News World Donald Trump slams Russia ‘witch hunt’, denies Comey claims

Donald Trump slams Russia ‘witch hunt’, denies Comey claims

Donald Trump
Donald Trump slammed the appointment of a special counsel to head the Russia investigation. Photo: Getty
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President Donald Trump has categorically denied he asked then-FBI director James Comey to drop his investigation into Russia’s alleged involvement in the Trump presidential election campaign.

President Trump emphatically said “no” during a joint news conference with Colombian President Juan Manuel Santos in the White House when asked about the alleged conversation with the former FBI chief.

The media conference was the first time the President had faced questions since the Justice Department named a special counsel to probe Russia’s involvement in the 2016 election.

“Well I respect the move, but the entire thing has been a witch hunt,” President Trump said when asked about the investigation.

“There is no collusion between, certainly myself and my campaign. But I can only speak for myself and the Russians, zero.

“I think it divides the country, I think we have a very divided country because of that and many other things. So I can tell you that we want to bring this great country of ours together.”

President Trump also called talk of potential criminal charges or impeachment “totally ridiculous”.

The President’s comments come after he angrily denounced the appointment of former FBI boss Robert Mueller to head the Russia investigation in a series of angry tweets as “the single greatest witch hunt of a politician” in US history.

“With all of the illegal acts that took place in the Clinton campaign & Obama Administration, there was never a special councel (sic) appointed!” Trump wrote, misspelling the word counsel as he referred to former President Barack Obama and former presidential candidate Hillary Clinton.

“This is the single greatest witch hunt of a politician in American history!”

The President corrected his spelling error in a later Twitter post.

At at a luncheon with a group of television news anchors later Friday morning, suggested that the investigation, which will give Mr Mueller sweeping new powers, was motivated by an attempt to tarnish his election victory last year.

“It also happens to be a pure excuse for the Democrats having lost an election that they should have easily won because of the Electoral College being slanted so much in their way. That’s all this is,” he said.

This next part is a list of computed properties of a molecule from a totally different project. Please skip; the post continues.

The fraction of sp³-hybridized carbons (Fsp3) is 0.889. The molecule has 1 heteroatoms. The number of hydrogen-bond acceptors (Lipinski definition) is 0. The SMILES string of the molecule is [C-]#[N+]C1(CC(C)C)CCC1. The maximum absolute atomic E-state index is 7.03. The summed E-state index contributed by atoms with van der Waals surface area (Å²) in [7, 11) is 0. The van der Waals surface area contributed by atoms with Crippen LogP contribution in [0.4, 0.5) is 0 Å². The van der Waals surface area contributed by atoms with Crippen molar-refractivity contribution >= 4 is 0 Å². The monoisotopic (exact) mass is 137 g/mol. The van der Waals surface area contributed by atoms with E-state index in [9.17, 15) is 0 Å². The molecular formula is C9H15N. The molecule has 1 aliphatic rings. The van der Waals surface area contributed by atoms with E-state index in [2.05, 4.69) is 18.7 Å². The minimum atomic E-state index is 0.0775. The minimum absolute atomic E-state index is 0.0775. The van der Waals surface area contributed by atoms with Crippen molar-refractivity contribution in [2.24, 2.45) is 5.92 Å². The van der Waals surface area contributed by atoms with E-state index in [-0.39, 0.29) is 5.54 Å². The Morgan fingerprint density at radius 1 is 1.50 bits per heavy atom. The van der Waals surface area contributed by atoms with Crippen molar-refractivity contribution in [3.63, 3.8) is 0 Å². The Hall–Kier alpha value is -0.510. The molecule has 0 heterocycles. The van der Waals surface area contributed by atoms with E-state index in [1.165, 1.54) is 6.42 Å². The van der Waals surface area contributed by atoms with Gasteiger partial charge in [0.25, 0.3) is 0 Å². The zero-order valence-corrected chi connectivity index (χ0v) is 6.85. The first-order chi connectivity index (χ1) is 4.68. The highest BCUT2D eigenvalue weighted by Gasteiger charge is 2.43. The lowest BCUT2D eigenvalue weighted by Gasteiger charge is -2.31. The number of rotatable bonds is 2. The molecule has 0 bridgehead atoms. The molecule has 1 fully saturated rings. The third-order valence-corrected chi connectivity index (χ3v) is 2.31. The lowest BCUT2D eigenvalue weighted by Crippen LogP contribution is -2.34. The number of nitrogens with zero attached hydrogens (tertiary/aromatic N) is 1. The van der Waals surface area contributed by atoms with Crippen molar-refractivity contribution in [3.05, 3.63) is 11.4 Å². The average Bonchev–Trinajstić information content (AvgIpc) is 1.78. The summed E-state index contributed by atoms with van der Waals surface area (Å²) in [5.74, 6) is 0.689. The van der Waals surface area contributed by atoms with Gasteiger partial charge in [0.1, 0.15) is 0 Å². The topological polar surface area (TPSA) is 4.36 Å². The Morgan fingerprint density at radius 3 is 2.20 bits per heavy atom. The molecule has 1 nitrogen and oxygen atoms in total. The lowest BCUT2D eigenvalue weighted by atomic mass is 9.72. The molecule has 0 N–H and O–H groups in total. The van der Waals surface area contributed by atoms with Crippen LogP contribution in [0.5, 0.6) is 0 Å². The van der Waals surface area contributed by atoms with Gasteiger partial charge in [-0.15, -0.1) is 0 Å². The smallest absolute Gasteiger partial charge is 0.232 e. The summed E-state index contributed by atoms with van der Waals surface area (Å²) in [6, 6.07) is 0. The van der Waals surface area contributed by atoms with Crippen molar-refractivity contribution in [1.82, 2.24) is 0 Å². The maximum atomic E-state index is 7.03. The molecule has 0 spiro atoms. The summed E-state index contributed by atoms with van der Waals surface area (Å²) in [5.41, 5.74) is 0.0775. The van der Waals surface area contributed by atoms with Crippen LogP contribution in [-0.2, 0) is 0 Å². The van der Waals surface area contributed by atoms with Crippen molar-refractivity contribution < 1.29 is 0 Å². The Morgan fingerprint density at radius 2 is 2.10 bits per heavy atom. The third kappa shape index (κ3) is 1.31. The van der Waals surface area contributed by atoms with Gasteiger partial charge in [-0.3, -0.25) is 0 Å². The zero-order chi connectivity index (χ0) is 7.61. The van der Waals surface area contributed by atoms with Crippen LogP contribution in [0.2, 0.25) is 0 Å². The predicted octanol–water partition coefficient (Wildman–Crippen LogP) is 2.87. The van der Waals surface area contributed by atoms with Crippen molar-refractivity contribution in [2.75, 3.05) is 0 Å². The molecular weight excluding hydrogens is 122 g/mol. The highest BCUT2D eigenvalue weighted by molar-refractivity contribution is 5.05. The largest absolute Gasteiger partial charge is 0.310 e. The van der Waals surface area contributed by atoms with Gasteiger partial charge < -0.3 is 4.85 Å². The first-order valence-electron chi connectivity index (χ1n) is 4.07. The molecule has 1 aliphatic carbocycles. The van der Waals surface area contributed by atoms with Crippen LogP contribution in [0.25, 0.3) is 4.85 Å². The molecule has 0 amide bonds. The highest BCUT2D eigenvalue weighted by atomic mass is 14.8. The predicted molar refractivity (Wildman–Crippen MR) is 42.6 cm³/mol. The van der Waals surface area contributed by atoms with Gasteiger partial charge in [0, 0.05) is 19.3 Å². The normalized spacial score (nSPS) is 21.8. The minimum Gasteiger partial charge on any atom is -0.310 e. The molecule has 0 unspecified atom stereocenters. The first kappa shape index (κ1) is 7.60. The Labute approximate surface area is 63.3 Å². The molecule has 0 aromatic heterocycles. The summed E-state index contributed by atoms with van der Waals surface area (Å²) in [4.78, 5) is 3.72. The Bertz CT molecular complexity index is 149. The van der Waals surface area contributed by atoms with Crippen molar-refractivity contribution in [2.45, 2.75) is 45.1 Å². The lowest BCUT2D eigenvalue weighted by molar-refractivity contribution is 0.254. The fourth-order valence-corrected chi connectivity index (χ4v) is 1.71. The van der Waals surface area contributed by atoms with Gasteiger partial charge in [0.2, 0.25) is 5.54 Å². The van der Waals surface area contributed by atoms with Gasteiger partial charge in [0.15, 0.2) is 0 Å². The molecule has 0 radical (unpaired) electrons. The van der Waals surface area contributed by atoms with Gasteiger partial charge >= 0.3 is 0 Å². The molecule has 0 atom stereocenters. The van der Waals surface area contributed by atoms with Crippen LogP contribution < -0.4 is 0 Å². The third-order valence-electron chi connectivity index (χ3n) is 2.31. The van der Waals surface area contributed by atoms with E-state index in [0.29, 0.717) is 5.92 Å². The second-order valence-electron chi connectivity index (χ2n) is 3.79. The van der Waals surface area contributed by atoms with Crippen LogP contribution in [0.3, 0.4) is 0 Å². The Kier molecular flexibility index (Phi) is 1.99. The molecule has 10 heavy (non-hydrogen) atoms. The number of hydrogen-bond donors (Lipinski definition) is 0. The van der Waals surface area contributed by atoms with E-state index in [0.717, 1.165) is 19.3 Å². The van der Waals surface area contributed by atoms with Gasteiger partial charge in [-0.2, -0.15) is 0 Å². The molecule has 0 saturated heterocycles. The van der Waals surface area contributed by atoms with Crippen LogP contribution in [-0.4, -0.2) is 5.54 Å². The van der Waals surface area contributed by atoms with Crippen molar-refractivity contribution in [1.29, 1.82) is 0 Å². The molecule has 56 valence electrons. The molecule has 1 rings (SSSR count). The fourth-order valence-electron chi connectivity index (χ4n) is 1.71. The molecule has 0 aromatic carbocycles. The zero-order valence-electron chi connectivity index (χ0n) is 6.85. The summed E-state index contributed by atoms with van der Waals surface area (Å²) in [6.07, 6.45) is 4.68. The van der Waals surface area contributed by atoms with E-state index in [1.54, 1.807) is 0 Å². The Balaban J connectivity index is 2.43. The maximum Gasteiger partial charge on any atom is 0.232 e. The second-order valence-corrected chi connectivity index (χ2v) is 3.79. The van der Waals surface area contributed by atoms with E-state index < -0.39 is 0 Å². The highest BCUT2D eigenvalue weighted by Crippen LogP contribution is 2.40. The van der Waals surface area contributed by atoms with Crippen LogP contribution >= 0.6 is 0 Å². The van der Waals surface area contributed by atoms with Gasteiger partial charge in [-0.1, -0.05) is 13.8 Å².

President Trump’s comments were in contrast to his measured statement shortly after Mr Mueller’s appointment, in which he said “a thorough investigation will confirm what we already know – there was no collusion between my campaign and any foreign entity”.

They also come after he made a speech on Thursday saying “no politician in history” had been treated worse or more unfairly than he has.

Deputy Attorney General Rod Rosenstein appointed Mr Mueller after a succession of dramatic developments that brought questions over Russia’s alleged meddling in the election and possible collusion by the Trump campaign to a boil.

They included President Trump’s firing of FBI Director James Comey, reports that Mr Trump had previously pressured Mr Comey to end a probe of former national security adviser Michael Flynn, and the President discussing sensitive information on Islamic State with the Russian foreign minister.

Mr Mueller will be armed with sweeping powers, including the right to subpoena documents or interview the President as he builds a case centred on the question of whether any Trump associates colluded with Moscow to influence the course of the election or committed any crimes.

Democratic Senator Amy Klobuchar responded by saying, “This is a truth hunt.”

Mr Rosenstein, the second ranking Justice Department official, named Mr Mueller amid mounting pressure in Congress for an independent investigation beyond existing FBI and congressional probes into the Russia issue.

Mr Mueller’s appointment was not expected to affect the FBI or congressional investigations.

Senate Democratic Leader Chuck Schumer said Mr Comey should still appear before congressional committees that have invited him to testify.

A key issue Mr Mueller may have to tackle is whether President Trump has committed obstruction of justice, an offence that could be used in any effort in Congress to impeach him and remove him from office.

Mr Trump cited displeasure with the FBI’s Russia probe as a factor in dismissing Mr Comey.

In addition, Mr Comey wrote a memo detailing President Trump’s comments to him in February saying “I hope you can let this go,” referring to the Flynn probe, a source who saw the memo said on Tuesday.

– With agencies


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